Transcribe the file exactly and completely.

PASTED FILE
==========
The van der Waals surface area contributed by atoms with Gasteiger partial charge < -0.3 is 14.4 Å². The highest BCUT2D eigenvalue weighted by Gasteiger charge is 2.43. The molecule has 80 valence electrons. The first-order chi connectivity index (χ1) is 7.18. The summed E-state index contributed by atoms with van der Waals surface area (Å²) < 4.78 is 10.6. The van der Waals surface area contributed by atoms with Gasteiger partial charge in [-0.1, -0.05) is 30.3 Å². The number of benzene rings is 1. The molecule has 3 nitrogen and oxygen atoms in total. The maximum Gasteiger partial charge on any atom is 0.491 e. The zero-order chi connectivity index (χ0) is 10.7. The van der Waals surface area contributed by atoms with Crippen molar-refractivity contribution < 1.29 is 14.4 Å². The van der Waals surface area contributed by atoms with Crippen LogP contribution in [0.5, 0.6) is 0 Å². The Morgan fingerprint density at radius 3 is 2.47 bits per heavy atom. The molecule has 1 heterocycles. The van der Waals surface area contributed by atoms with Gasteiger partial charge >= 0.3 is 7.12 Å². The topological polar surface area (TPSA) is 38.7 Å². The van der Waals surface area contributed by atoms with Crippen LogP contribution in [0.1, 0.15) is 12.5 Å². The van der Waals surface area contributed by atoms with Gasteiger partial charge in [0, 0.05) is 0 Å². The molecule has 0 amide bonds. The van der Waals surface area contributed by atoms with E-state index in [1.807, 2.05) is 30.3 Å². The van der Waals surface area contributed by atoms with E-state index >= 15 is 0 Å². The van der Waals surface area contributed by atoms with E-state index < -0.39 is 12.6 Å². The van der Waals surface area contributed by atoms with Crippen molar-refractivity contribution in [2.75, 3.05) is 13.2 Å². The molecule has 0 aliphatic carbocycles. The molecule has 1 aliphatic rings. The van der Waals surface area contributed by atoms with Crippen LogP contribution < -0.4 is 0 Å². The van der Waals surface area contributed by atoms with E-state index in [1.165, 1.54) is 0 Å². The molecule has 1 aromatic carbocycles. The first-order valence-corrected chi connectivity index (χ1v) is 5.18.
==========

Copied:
The van der Waals surface area contributed by atoms with Gasteiger partial charge < -0.3 is 14.4 Å². The highest BCUT2D eigenvalue weighted by Gasteiger charge is 2.43. The molecule has 80 valence electrons. The first-order chi connectivity index (χ1) is 7.18. The summed E-state index contributed by atoms with van der Waals surface area (Å²) < 4.78 is 10.6. The van der Waals surface area contributed by atoms with Gasteiger partial charge in [-0.1, -0.05) is 30.3 Å². The number of benzene rings is 1. The molecule has 3 nitrogen and oxygen atoms in total. The maximum Gasteiger partial charge on any atom is 0.491 e. The zero-order chi connectivity index (χ0) is 10.7. The van der Waals surface area contributed by atoms with Crippen molar-refractivity contribution < 1.29 is 14.4 Å². The van der Waals surface area contributed by atoms with Crippen LogP contribution in [0.5, 0.6) is 0 Å². The Morgan fingerprint density at radius 3 is 2.47 bits per heavy atom. The molecule has 1 heterocycles. The van der Waals surface area contributed by atoms with Gasteiger partial charge >= 0.3 is 7.12 Å². The topological polar surface area (TPSA) is 38.7 Å². The van der Waals surface area contributed by atoms with Crippen LogP contribution in [0.1, 0.15) is 12.5 Å². The van der Waals surface area contributed by atoms with Gasteiger partial charge in [0, 0.05) is 0 Å². The molecule has 0 amide bonds. The van der Waals surface area contributed by atoms with E-state index in [1.807, 2.05) is 30.3 Å². The van der Waals surface area contributed by atoms with E-state index >= 15 is 0 Å². The van der Waals surface area contributed by atoms with E-state index < -0.39 is 12.6 Å². The van der Waals surface area contributed by atoms with Crippen molar-refractivity contribution in [2.75, 3.05) is 13.2 Å². The molecule has 0 aliphatic carbocycles. The molecule has 1 aliphatic rings. The van der Waals surface area contributed by atoms with Crippen LogP contribution < -0.4 is 0 Å². The van der Waals surface area contributed by atoms with E-state index in [1.165, 1.54) is 0 Å². The molecule has 1 aromatic carbocycles. The first-order valence-corrected chi connectivity index (χ1v) is 5.18.